Super business of the Super Bowl

New Orleans Superdome where Monday's NFL final will be played

The final game of America's national football league (NFL) is a big deal, and not just for players and fans.

More than 100 million people will watch this year's match at the Superdome in New Orleans on Monday (NZT), advertisers are paying as much as $US4 million for a 30-second TV spot and tickets selling for more than $US50,000.

In terms of scale, nothing in New Zealand compares. To get close, the Rugby World Cup would need to be held in Auckland every year.

And even the two can't be compared; the Rugby World Cup is spread over several weeks, the Super Bowl is a single game. 

Since the first Super Bowl in 1967 the game has grown into a marketing juggernaut, generating hundreds of millions of dollars in TV revenue, ticket sales and economic benefits for the host cities.

This year, the 47th edition, the Baltimore Ravens will face off against the San Francisco 49ers.

The game is unique in that it's the first Super Bowl where the head coaches of both teams are brothers – Baltimore's John Harbaugh and San Francisco's Jim Harbaugh.

But while the game is important for the sport itself, it's also a big day for business, as advertisers spend up large to capitalise on the game's enormous audience.

The cost of ads

Each year the Super Bowl is one of the most-watched events on US television.

In 2012 it averaged 111 million domestic viewers, making it was most-watched television event in history.

Reaching such a large audience commands an impressively large price tag – as much as $US4 million per 30-second spot on this year's host network, CBS.

CBS will earn about $US250 million in ad sales, up from $US188 million the last time it aired the Super Bowl in 2010.

Super Bowl ads are famous for being outrageously expensive – Chrysler, for example, spent about $US12 million on its "Imported from Detroit" commercial in 2011.

The ads are of such high quality that they become a feature in themselves – minutes after they air, they appear on social networking sites such as YouTube where they'll be watched millions of times again.

Is it worth it?

While some may question whether it's worth it for the advertisers, Northwestern University market professors Derek Rucker and Tim Calkins suggest the Super Bowl is still the single biggest marking event in the US.

They told Forbes that while the general television audience has become more fragmented due to an ever-increasing choice of programmes, the Super Bowl is one of the few opportunities for advertisers to reach a very large audience at once.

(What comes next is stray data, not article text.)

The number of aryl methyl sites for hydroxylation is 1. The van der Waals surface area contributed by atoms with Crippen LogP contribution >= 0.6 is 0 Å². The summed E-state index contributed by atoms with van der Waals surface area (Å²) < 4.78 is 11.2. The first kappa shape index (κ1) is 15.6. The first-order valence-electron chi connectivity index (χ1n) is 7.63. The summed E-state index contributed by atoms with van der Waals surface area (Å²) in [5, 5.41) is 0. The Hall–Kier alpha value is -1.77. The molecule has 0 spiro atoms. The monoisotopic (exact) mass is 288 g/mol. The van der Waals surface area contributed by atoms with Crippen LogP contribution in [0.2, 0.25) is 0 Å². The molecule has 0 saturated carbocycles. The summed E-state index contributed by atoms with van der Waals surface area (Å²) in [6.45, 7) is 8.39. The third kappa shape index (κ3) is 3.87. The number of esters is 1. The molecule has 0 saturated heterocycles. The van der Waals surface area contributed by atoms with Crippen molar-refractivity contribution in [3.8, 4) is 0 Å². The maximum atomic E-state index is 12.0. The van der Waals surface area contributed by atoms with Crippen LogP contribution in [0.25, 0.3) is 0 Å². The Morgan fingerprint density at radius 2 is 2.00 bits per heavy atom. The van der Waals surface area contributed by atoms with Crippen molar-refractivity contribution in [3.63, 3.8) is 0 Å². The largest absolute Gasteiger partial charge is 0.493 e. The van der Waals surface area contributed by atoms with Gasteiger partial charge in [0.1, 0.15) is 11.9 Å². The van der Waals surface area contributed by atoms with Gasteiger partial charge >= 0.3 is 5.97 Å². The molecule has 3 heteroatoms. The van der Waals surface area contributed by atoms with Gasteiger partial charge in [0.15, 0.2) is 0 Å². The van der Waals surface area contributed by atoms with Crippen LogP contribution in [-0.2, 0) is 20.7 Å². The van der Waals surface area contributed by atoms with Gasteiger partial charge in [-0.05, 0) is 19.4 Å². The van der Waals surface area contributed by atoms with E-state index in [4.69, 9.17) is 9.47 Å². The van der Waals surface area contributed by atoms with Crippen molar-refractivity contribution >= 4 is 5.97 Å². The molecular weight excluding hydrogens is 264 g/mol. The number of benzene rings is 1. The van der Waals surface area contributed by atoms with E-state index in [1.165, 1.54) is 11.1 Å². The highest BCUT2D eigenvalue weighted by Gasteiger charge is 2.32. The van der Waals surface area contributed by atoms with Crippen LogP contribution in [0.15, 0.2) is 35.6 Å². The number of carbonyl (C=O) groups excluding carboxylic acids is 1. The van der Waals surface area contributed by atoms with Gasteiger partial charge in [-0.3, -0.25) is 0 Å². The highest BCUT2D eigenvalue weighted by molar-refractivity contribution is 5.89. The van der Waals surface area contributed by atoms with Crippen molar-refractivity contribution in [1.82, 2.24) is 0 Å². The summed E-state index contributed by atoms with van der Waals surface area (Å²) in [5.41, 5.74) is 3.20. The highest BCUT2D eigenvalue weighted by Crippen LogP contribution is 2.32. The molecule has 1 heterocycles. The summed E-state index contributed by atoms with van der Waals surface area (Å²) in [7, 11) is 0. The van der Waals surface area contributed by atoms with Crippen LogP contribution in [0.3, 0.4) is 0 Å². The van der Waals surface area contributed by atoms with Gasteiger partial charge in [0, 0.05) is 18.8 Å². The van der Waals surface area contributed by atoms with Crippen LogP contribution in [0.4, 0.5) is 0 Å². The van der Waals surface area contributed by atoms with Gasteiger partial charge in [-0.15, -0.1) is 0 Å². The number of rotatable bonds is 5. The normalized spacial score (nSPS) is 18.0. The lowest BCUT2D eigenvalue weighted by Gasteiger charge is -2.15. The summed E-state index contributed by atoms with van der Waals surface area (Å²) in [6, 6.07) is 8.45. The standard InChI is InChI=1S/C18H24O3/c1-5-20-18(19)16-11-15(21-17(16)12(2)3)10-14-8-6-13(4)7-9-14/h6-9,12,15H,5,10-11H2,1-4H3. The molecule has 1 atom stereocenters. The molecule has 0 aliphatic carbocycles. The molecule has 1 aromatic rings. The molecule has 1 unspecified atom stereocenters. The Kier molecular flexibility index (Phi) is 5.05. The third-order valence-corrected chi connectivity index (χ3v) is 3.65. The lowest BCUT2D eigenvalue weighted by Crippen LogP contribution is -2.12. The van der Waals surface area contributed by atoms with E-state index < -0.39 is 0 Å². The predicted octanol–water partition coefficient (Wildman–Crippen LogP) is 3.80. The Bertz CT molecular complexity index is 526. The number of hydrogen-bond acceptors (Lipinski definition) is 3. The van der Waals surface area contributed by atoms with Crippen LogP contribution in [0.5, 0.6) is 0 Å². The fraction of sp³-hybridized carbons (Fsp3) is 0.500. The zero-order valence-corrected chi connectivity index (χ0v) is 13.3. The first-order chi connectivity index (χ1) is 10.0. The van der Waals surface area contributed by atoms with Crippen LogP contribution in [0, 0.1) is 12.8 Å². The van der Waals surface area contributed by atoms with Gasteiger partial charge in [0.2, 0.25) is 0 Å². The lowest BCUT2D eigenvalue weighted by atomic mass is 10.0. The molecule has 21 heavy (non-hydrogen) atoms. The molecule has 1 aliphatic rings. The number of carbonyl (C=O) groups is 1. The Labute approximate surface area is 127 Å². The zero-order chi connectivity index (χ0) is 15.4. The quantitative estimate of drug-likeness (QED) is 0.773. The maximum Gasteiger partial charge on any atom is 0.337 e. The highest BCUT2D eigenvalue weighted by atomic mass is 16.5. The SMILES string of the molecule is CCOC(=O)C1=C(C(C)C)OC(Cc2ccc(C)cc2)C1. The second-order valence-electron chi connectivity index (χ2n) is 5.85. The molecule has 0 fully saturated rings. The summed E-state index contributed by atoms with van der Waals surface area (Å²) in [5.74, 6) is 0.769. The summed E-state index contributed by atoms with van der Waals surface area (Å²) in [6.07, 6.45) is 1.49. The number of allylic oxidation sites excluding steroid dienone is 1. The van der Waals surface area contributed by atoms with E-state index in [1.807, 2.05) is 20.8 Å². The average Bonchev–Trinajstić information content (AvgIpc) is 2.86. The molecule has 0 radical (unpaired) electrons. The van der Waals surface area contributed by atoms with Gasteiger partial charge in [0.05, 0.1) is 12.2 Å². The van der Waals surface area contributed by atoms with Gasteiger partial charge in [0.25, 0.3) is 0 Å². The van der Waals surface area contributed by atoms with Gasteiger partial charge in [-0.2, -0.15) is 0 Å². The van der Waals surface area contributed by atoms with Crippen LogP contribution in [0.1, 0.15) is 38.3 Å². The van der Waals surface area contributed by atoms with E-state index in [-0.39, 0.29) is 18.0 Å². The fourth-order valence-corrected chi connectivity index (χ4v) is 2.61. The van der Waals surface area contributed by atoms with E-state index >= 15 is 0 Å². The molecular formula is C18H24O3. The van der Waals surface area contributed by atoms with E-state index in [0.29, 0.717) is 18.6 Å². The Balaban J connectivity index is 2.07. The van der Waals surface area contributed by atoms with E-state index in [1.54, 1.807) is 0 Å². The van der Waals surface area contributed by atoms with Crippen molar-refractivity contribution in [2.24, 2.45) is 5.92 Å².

"As a result, it is impossible to rival the Super Bowl if you are trying to launch a new brand, build an established brand or defend a strong brand," they say.

Chief creative officer at US ad agency David & Goliath, David Angelo, says the large spend on Super Bowl ads is worth it, but the ads have to be exceptionally good.

"The social sphere is making it easier for customers to call B.S. on brands than ever before.

"It has given them a platform where they can call you out if they feel like they're being sold to, or you're not telling the truth, or the brand message isn't fresh," he told Forbes.

While it is the most expensive ads from the biggest brands which attract the most attention, RBC Capital Markets analyst David Bank suggests it's actually the local ads which make the TV network the most profit.

Mr Bank estimates CBS just barely breaks even from the big national ads, after accounting for NFL fees to air the game and other costs, but local ad sales generate about an 85% profit margin, he told The Age.

Ticket sales.

While the NFL makes its keep from broadcasting revenue and TV networks benefit from advertisers, ticket sales are another important revenue stream.

This year's venue, New Orleans' Superdome, holds 70,000 people, a smaller-sized stadium by NFL standards.

The relatively limited seating capacity and the enormous demand for seats means tickets are hard to come by.

According to StubHub, the cheapest individual seat available for Monday's game is $US1498, while the most expensive is $US53,333.

Tickets to the Rugby World Cup final in Auckland were selling for between $NZ390 and $NZ1250.

But despite the high prices, Monday's game will most likely sell out.

Expected ticket revenue is not known for the game, but in 2011 it was estimated ticket revenue for the game in Dallas, Texas, was as high as $US200 million.

PwC estimates New Orleans will reap $US185 million ($NZ220 million) in benefits from hosting the Super Bowl, thanks to the 150,000 people expected to visit the city the week before the game.

In comparison, the New Zealand government estimates the Rugby World Cup earned the country $NZ573 million ($US480 million).

callison@nbr.co.nz

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1 Comment & Question

Commenter icon key: Subscriber Verified

As a previous attendee of a Superbowl (packages require the purchase of accommodation too so prices are much higher than the "resold" ticket) I can state thats its worth every cent of the high price paid. With ballots for tickets held in September or October (that months before the game) and no idea whether your team will be there if you want to see your team particiapte in the final then its pay up or shut up.

The comparision should be with Super15 final prices or NRL Grand Final prices.

And regular prices for NHL, NBA and NFL make RWC prices look incredibly cheap. Yet Kiwis continued to bleat about the RWC final prices - the cheapest "World Cup" final prices in the world.

Next thing we'll be bleating about the prices of sports apparel.
Oh wait.... did that already.

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